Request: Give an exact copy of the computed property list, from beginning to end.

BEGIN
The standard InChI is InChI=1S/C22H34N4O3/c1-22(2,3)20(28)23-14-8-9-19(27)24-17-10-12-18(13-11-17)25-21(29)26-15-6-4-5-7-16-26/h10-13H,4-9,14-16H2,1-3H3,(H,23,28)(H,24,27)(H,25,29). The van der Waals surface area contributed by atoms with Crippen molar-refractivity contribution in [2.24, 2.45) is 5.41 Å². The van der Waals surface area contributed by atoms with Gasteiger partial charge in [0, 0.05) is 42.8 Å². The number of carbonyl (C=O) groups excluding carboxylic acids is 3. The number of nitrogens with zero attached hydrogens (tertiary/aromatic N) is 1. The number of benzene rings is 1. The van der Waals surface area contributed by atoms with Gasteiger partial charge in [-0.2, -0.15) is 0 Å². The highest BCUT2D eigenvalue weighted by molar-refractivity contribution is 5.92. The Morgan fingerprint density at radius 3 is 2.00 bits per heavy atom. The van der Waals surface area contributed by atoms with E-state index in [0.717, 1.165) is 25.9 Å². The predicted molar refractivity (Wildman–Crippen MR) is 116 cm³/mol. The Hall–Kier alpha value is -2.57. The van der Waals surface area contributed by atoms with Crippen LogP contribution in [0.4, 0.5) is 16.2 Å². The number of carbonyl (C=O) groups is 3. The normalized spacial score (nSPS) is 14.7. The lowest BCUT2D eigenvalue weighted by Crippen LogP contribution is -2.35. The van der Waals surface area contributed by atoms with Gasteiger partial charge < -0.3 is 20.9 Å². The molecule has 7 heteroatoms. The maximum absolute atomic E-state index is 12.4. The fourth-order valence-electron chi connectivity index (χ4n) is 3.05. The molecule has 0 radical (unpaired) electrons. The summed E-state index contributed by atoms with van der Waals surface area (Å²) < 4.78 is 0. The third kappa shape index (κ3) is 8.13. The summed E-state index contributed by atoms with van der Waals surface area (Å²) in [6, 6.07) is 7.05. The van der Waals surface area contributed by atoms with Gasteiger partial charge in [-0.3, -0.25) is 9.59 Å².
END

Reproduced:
The standard InChI is InChI=1S/C22H34N4O3/c1-22(2,3)20(28)23-14-8-9-19(27)24-17-10-12-18(13-11-17)25-21(29)26-15-6-4-5-7-16-26/h10-13H,4-9,14-16H2,1-3H3,(H,23,28)(H,24,27)(H,25,29). The van der Waals surface area contributed by atoms with Crippen molar-refractivity contribution in [2.24, 2.45) is 5.41 Å². The van der Waals surface area contributed by atoms with Gasteiger partial charge in [0, 0.05) is 42.8 Å². The number of carbonyl (C=O) groups excluding carboxylic acids is 3. The number of nitrogens with zero attached hydrogens (tertiary/aromatic N) is 1. The number of benzene rings is 1. The van der Waals surface area contributed by atoms with Gasteiger partial charge in [-0.2, -0.15) is 0 Å². The highest BCUT2D eigenvalue weighted by molar-refractivity contribution is 5.92. The Morgan fingerprint density at radius 3 is 2.00 bits per heavy atom. The van der Waals surface area contributed by atoms with E-state index in [0.717, 1.165) is 25.9 Å². The predicted molar refractivity (Wildman–Crippen MR) is 116 cm³/mol. The Hall–Kier alpha value is -2.57. The van der Waals surface area contributed by atoms with Crippen LogP contribution in [0.4, 0.5) is 16.2 Å². The number of carbonyl (C=O) groups is 3. The normalized spacial score (nSPS) is 14.7. The lowest BCUT2D eigenvalue weighted by Crippen LogP contribution is -2.35. The van der Waals surface area contributed by atoms with Gasteiger partial charge < -0.3 is 20.9 Å². The molecule has 7 heteroatoms. The maximum absolute atomic E-state index is 12.4. The fourth-order valence-electron chi connectivity index (χ4n) is 3.05. The molecule has 0 radical (unpaired) electrons. The summed E-state index contributed by atoms with van der Waals surface area (Å²) < 4.78 is 0. The third kappa shape index (κ3) is 8.13. The summed E-state index contributed by atoms with van der Waals surface area (Å²) in [6, 6.07) is 7.05. The van der Waals surface area contributed by atoms with Gasteiger partial charge in [-0.3, -0.25) is 9.59 Å².